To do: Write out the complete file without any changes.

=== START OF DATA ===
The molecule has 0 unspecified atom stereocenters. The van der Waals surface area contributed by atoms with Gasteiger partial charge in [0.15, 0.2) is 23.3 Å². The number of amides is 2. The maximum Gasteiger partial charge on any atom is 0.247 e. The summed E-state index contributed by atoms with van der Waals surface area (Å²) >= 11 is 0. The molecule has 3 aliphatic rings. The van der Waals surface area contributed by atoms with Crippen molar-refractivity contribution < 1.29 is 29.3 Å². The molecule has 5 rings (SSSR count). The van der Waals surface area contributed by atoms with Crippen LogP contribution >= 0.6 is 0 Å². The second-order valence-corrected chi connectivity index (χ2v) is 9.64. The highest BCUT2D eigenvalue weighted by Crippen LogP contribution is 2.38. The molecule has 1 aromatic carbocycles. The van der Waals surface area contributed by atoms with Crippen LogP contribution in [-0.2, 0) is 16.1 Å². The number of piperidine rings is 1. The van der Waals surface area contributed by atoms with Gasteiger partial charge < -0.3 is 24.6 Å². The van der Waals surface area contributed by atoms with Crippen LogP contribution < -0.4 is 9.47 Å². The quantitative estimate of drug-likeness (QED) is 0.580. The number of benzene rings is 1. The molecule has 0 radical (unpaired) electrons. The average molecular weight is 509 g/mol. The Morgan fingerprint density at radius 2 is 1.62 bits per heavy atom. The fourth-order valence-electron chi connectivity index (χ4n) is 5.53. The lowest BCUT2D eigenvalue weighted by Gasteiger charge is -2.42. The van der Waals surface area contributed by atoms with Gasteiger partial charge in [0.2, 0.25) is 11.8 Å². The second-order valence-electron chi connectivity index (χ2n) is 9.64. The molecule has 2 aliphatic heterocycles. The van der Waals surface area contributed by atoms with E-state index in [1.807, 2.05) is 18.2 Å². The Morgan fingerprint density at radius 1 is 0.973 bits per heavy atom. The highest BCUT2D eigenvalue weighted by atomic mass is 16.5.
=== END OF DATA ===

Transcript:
The molecule has 0 unspecified atom stereocenters. The van der Waals surface area contributed by atoms with Gasteiger partial charge in [0.15, 0.2) is 23.3 Å². The number of amides is 2. The maximum Gasteiger partial charge on any atom is 0.247 e. The summed E-state index contributed by atoms with van der Waals surface area (Å²) >= 11 is 0. The molecule has 3 aliphatic rings. The van der Waals surface area contributed by atoms with Crippen molar-refractivity contribution < 1.29 is 29.3 Å². The molecule has 5 rings (SSSR count). The van der Waals surface area contributed by atoms with Crippen LogP contribution >= 0.6 is 0 Å². The second-order valence-corrected chi connectivity index (χ2v) is 9.64. The highest BCUT2D eigenvalue weighted by Crippen LogP contribution is 2.38. The molecule has 1 aromatic carbocycles. The van der Waals surface area contributed by atoms with Crippen LogP contribution in [-0.2, 0) is 16.1 Å². The number of piperidine rings is 1. The van der Waals surface area contributed by atoms with Gasteiger partial charge < -0.3 is 24.6 Å². The van der Waals surface area contributed by atoms with Crippen LogP contribution < -0.4 is 9.47 Å². The quantitative estimate of drug-likeness (QED) is 0.580. The number of benzene rings is 1. The molecule has 0 radical (unpaired) electrons. The average molecular weight is 509 g/mol. The Morgan fingerprint density at radius 2 is 1.62 bits per heavy atom. The fourth-order valence-electron chi connectivity index (χ4n) is 5.53. The lowest BCUT2D eigenvalue weighted by Gasteiger charge is -2.42. The van der Waals surface area contributed by atoms with Gasteiger partial charge in [0.2, 0.25) is 11.8 Å². The second-order valence-electron chi connectivity index (χ2n) is 9.64. The molecule has 2 aliphatic heterocycles. The van der Waals surface area contributed by atoms with E-state index in [1.807, 2.05) is 18.2 Å². The Morgan fingerprint density at radius 1 is 0.973 bits per heavy atom. The highest BCUT2D eigenvalue weighted by atomic mass is 16.5.